Improving conversations about disability at work will bring huge benefits to employers and employees - Scope
Almost 50% of disabled people report feeling uncomfortable with sharing information about their impairment or condition in the workplace, finds Scope.
Imagine going to work and feeling as though you are not able to be yourself. With your boss and with your colleagues. It could make you feel uncomfortable. Especially if there was a lack of understanding about why you felt you couldn’t be yourself.
It is a heavy burden to carry.
For some people, the stress of feeling like you are hiding something so important could lead you to walking out of the door at the end of the day and not bother coming back.
That is the reality for almost 50% of disabled people in the workplace who report feeling uncomfortable with sharing information about their impairment or condition in the workplace.
Negative employer attitudes, or in some cases a lack of understanding of disability, mean disabled employees often struggle to access the support and adjustments they need to successfully carry out their job.
Our new research “Let’s Talk” focuses on improving conversations about disability in the workplace. It shines a light on the situation facing disabled people at work. The report shows that nearly half of disabled people are worried about sharing information about their impairment or condition at work. And that for those brave enough to raise their heads above the parapet and ask for adjustments that will make doing their job easier for them, two in five have been made to feel uncomfortable about doing so.
Against this reality is a Government manifesto pledge to get 1 million more disabled people into work by 2027. The scale of this challenge cannot be underestimated, especially when considering that the employment gap between disabled and non-disabled people has been stubbornly stuck at around 31% for over a decade.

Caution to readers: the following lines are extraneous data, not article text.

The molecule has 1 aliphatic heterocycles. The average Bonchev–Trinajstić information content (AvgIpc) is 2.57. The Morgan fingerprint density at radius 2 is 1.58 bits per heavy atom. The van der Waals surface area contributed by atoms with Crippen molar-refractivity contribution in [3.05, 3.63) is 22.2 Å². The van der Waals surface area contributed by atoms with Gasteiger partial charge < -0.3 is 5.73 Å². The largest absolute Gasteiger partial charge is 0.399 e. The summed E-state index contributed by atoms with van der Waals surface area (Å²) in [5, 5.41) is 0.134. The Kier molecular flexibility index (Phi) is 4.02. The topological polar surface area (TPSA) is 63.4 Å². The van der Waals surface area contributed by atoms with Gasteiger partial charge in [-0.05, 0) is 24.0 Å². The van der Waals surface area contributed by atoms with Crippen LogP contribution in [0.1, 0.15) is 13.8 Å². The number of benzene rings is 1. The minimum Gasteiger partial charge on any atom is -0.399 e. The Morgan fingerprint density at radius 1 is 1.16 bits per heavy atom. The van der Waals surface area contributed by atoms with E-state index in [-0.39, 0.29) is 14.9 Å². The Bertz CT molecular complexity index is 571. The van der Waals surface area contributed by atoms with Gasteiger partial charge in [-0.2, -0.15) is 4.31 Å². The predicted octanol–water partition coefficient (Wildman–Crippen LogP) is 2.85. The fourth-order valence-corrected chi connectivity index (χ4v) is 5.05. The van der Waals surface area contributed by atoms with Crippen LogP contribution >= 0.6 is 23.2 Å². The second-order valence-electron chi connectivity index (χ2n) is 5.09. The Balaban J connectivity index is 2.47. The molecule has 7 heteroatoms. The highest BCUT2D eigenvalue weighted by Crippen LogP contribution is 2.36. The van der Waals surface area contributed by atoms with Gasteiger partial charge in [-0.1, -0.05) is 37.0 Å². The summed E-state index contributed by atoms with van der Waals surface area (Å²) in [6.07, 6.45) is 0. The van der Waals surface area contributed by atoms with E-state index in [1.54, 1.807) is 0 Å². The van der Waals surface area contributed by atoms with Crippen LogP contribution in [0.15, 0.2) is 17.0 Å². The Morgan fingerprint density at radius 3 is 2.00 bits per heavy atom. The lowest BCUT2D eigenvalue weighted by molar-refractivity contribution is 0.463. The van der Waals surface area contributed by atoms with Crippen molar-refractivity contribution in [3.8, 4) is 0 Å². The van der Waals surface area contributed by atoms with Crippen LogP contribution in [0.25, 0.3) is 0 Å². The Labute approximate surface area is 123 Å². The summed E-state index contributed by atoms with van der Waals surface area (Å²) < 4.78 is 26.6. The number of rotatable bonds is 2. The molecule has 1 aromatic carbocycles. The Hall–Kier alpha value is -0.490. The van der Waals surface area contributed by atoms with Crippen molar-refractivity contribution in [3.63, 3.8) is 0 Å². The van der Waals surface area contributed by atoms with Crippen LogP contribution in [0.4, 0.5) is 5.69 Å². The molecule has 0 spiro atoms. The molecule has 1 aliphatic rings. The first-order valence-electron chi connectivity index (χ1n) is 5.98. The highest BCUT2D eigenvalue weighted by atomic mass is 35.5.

To achieve this ambitious target, we need to see a fundamental change in the culture of the workplace that supports disabled people to speak freely about their disability.
Encouraging conversations about impairments and conditions between employers and their disabled employees will help to create an environment where disabled people are seen for what they can do, rather than what they can’t do. This will lead to greater staff retention and productivity for employers which in turn will support the government in its ambitious attempts to get a million more disabled people into work.
That is why today our new report into improving conversations about disability at work encourages employers to ensure line managers have access to information and resources to support disabled people to talk openly about their impairment or condition. We suggest embedding flexible and more remote working practices across the organisation to support disabled staff.
Allied to this, we urge the Department for Work and Pensions, amongst other things, to develop, with employers, best practice guidance for line managers who employ disabled people so that there is universal, industry-standard, information available for every business in the country.
Improving conversations about disability at work has huge benefits for employers and employees. Together, businesses, the government and the third sector should do everything possible to change the culture of the workplace so that disabled people can maximise their potential at work.